Tuesday, February 28, 2012

I'm Jamal, I'm your waiter and I also act

Somewhere in the Los Angeles metropolitan area today, in a large conference room booked by someone's admin, there is an AAR -- After-Action Review -- going on. There are those giant Post-It note pads on easels, a shitload of Starbucks coffees, and a "facilitator" who says this isn't about blame (yes it is).

A couple dozen people with some version of my Day Job (most of whom have "Participate in X number of AARs" on their development plan) are sitting around in crappy conference-room chairs, feeling simultaneously murderous and skin-shreddingly bored. The facilitated conversation is halting at first; no one really wants to admit error or be the first to point the finger, since it'll come back on them fivefold, but enough gets said that there are some notes on the giant Post-Its at least, and the facilitator allows the introduction of What We Could Do Better Next Time.

Now some jackass who is probably a lot like my boss decides this is the moment to be bold. Seizing that moment like the daring, radical innovator he is, he acts like he has just come up with the notion of "incorporating more user-generated content" into the Oscar broadcast so that "viewers can really engage with the material," "have a stake in the outcomes," and "join the conversation."

He's like the reincarnation of Steve Motherhumping Jobs, this guy. His idea will be to have presenters and/or the host(s) read viewers' -- no, "home participants'" -- Tweets and Facebook posts live on air. This, he says, will help make Oscar "relevant," "buzzworthy," and "trend-leading."

Sensing the approval of more senior types (who know that the kids love their social medias), people in the room will glom onto this. Ideas will blast forth like wine: a Twitter crawl in the bottom of the screen! A viewer contest on Facebook for a new "Fan Favorite" category, to be decided by the number of Facebook "like"s! (Can we get Bob to reach out to our contacts at Facebook and Twitter so we can start having some conversations around that? We don't want to lose momentum, and we'll need executive buy-in.) The phrase "tell our story" will come up, more than once.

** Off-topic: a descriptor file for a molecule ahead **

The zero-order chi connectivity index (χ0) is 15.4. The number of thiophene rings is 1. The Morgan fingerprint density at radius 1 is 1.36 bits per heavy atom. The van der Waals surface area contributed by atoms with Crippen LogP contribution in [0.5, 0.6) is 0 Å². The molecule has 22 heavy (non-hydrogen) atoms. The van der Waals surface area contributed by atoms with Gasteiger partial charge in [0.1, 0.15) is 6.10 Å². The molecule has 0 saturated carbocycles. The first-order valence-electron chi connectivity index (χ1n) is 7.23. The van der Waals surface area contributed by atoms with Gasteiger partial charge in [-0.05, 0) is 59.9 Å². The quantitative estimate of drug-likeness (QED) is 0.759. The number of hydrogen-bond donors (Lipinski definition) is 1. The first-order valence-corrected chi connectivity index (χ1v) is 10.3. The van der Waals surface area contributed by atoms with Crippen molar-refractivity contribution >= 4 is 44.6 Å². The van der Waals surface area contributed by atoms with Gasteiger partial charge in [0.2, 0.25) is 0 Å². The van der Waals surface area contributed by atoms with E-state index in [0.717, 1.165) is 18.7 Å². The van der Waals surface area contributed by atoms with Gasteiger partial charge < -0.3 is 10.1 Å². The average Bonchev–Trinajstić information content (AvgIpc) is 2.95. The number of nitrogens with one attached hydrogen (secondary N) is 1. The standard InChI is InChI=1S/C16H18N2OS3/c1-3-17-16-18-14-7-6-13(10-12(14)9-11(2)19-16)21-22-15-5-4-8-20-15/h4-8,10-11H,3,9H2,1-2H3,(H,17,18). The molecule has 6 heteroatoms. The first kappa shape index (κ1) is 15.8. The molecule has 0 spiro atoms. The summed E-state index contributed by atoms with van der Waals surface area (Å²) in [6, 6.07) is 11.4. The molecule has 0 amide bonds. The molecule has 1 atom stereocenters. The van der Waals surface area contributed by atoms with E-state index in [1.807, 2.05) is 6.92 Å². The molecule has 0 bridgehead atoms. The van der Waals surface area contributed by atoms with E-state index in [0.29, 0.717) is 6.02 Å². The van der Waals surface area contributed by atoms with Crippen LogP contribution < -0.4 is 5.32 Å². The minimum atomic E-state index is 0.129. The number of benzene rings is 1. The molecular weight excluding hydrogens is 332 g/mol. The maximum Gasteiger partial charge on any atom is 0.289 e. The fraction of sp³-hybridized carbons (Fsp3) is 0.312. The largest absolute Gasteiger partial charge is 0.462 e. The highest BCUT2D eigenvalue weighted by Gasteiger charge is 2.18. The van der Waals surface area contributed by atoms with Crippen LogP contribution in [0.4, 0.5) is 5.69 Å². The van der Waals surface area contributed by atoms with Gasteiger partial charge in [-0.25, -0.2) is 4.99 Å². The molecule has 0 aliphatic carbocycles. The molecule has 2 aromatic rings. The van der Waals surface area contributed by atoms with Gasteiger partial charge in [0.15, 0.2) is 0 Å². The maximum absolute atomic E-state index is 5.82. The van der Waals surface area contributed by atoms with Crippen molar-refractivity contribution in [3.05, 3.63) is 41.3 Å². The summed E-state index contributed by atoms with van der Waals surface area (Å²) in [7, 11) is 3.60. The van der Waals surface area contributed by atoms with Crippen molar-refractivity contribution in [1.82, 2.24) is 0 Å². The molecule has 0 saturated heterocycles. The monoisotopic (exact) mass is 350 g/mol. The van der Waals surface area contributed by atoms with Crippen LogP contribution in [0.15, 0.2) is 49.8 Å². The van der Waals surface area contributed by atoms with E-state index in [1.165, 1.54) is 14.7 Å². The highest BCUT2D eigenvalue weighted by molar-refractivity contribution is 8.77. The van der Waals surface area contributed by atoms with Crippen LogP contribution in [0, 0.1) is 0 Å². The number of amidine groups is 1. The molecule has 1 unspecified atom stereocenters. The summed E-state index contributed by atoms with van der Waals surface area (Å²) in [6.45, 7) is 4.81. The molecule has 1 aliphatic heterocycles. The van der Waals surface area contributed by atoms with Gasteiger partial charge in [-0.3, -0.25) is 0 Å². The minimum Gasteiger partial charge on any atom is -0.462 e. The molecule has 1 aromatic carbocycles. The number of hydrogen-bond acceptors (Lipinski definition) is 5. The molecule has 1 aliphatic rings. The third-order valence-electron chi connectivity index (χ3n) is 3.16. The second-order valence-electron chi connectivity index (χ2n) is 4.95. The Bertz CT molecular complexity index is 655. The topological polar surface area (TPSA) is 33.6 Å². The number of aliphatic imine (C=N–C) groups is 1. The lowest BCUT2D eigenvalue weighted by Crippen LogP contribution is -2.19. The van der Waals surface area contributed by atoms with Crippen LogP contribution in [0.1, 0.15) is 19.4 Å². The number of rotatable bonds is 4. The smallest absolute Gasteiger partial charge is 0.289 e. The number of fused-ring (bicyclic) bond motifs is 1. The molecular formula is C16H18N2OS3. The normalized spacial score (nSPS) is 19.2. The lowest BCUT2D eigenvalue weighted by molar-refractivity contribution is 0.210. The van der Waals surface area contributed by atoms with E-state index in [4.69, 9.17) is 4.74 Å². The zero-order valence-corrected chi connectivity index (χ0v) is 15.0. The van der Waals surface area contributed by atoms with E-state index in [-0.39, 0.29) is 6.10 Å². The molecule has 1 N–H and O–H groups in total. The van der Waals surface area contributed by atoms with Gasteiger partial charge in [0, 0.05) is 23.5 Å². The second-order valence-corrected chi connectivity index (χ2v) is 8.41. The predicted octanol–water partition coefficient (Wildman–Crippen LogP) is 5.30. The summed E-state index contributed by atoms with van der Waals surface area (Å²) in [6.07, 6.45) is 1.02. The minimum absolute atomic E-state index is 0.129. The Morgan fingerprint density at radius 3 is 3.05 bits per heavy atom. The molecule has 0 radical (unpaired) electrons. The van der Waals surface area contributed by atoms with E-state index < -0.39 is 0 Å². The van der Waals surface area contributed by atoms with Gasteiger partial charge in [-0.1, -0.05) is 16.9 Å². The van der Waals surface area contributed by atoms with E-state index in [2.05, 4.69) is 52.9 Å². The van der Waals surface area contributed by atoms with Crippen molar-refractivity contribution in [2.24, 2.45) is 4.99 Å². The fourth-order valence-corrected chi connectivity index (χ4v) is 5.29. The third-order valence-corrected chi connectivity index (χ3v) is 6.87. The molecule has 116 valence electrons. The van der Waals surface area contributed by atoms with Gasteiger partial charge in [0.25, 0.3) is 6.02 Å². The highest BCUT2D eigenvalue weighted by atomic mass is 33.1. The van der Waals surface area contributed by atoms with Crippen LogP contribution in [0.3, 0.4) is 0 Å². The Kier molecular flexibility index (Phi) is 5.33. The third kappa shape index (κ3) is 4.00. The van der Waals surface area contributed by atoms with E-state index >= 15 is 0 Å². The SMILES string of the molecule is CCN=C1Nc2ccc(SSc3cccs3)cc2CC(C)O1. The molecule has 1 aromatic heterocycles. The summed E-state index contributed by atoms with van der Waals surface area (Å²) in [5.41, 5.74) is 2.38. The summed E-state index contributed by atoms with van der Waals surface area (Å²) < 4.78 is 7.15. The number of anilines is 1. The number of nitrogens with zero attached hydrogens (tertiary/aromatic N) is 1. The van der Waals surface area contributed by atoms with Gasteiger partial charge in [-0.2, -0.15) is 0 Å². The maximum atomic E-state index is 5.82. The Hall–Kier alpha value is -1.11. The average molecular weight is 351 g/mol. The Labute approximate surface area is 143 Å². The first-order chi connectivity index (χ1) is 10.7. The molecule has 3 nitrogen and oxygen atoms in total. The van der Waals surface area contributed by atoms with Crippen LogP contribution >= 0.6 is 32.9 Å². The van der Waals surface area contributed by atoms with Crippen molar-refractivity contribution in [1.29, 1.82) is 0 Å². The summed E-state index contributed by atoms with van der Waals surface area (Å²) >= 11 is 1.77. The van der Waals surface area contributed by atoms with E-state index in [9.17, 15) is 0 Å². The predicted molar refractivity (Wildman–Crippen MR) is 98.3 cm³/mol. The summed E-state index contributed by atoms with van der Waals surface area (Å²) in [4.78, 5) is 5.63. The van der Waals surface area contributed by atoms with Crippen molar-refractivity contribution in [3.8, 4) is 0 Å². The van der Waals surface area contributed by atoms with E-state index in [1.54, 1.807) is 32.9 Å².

When the FB/Twit thing starts to dry up, there will be talk about Oscar's "brand," and how to "celebrate and incorporate our heritage," but not overemphasize the fact that your great-grandma could've been Douglas Fairbanks's side piece at the first one. We really need to "leverage" that 85 years of "iconic glamour" without "looking backward" too much. There will be suggestions for "dream hosts," ways to "sharpen the edge" and "create a more youthful profile." Eventually this will "circle back" to social media, because that is how Millennials "engage with content" nowadays; they don't like to just hear who the nominees are and which ones won. They don't, in fact, want to be told anything -- they want their voice to be heard* , and they like it to be in a social way, with their friends, and we need to recognize that and meet them "in their own space."

After this meeting has exhausted every minute of its three-hour running time, there will be a PowerPoint deck sent around, summarizing all the major and minor bullet points, and people will be "tasked with" various "action items," upon which they will all "report out" in the coming weeks, when they will begin to "have those conversations around" their progress on said action items. A year from now, this is why you will be seeing "alot" of idiotic, incomprehensible shit involving @ symbols, hashtags, the number "2" and the letter "u" trundling along underneath Clooney's face as they cut to him for the hundredth time because he's the closest thing we've got to an old-school movie icon anymore (and besides the last time they cut to Bieber he was picking his nose lololol!!!1!!).